One might say that Broadway luminary Alice Ripley is anything but "next to normal." A fearless actor, singer, songwriter and YouTube maven, the Tony Award-winning star of the 2010 Pulitzer Prize-winning musical Next to Normal demonstrated quite clearly at the recent 21st Anniversary Gala of SpeakEasy Stage Company in Boston that she has no equal when it comes to entertaining a crowd. Whether fielding questions from Gala emcee Jared Bowen of WGBH-TV's Greater Boston or accompanying herself on guitar while singing her latest single release "Beautiful Eyes," the multi-talented self-proclaimed "mixed media artist" and Gala honoree proved why she is so beloved. She's a genuine original.
Gracious, funny, intelligent and open, Ripley spoke of the years she spent developing the character of Diana (a mother tormented by the highs and lows of bipolar disorder) and of her unusually close relationship with her fans. "Next to Normal was such a breakthrough piece that after the show people would come up to me at the stage door and bare their souls about their own family histories of mental illness. Musical theater had never seen a show or character like this before. It was like putting this woman's car crash on stage every night. It resonated with people in profound ways."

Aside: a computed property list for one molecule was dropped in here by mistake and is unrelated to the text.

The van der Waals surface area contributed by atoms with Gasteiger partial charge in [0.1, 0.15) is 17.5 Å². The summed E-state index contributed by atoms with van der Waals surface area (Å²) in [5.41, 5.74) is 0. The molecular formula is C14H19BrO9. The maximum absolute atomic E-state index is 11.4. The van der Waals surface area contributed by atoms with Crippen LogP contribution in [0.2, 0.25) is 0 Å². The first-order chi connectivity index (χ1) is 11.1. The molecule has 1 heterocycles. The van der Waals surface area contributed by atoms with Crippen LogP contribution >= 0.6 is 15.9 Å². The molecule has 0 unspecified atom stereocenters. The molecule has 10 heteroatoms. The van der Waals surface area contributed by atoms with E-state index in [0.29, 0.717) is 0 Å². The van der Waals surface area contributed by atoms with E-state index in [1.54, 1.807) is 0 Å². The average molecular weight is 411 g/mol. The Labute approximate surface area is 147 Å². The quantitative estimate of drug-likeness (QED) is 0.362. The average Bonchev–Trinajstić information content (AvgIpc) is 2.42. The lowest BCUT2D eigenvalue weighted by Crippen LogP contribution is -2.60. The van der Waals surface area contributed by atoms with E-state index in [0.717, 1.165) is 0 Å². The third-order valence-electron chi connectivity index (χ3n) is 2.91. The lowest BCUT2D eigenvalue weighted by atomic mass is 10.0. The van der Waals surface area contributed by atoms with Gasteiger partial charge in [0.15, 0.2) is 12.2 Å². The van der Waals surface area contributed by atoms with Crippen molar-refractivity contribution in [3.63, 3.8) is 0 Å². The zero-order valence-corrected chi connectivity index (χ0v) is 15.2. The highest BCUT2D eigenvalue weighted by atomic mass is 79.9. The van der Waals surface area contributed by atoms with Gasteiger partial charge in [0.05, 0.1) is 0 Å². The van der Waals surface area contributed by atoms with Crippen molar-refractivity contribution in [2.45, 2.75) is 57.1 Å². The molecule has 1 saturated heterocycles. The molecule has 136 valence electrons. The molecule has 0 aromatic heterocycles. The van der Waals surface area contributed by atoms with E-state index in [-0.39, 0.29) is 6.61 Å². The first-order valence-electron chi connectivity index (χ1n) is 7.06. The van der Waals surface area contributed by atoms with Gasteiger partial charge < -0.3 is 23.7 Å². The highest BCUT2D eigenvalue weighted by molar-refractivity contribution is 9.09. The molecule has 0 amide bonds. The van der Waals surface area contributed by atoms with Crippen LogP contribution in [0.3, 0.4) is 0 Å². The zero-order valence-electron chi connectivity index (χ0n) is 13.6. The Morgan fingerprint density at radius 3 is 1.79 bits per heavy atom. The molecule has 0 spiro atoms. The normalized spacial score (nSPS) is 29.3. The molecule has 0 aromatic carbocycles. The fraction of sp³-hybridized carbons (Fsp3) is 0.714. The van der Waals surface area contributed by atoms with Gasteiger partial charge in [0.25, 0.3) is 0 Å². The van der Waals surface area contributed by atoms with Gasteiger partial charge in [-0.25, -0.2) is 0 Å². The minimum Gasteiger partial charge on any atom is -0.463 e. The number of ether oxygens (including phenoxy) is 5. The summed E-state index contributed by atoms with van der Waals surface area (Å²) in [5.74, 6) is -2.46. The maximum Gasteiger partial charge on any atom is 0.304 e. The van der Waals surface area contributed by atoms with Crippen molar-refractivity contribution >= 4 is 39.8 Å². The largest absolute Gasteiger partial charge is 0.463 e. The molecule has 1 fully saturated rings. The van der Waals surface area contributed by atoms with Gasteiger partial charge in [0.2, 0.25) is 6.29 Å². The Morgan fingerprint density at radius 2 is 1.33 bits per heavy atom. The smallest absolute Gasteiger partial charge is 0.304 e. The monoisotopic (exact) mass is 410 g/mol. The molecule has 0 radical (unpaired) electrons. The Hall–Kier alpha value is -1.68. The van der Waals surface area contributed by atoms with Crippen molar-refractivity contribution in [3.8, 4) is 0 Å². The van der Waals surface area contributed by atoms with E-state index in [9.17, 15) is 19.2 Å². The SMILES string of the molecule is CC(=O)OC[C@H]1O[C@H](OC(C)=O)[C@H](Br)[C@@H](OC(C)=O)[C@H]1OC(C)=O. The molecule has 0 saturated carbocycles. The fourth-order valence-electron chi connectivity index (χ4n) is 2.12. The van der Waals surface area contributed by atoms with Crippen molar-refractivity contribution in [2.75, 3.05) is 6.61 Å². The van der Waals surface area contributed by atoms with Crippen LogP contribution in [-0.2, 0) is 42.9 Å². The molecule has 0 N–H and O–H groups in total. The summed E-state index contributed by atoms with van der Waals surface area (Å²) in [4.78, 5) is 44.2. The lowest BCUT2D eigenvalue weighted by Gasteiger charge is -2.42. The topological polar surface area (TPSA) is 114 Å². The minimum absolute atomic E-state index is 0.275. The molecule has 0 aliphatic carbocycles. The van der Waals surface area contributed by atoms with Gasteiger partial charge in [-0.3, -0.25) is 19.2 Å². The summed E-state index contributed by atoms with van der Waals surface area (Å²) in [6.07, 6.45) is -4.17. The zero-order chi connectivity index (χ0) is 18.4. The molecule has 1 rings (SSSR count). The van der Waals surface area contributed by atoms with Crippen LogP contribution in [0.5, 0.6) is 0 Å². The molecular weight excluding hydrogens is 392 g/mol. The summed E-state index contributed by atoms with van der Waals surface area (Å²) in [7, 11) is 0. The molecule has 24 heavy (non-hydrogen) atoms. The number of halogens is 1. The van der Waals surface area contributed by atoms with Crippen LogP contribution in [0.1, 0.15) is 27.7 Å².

Ripley also joked about the down side of being so open - with her fans and her detractors. When asked about her distinctly unique YouTube channel RipleyTheBand, she laughed and rattled off some of the comments people have made in response to her unrehearsed, stream-of-consciousness, self-recorded acting exercises. "What is this supposed to mean?" she whined. "I don't get it. It's stupid. This woman is crazy." Stating that she has a cadre of devoted fans but also those "who just hate me," Ripley laughed, "I just picture those people in their underwear scratching themselves." She demonstrated in grand exaggeration. "What they don't understand is that if you look at all the videos together, what you see is me."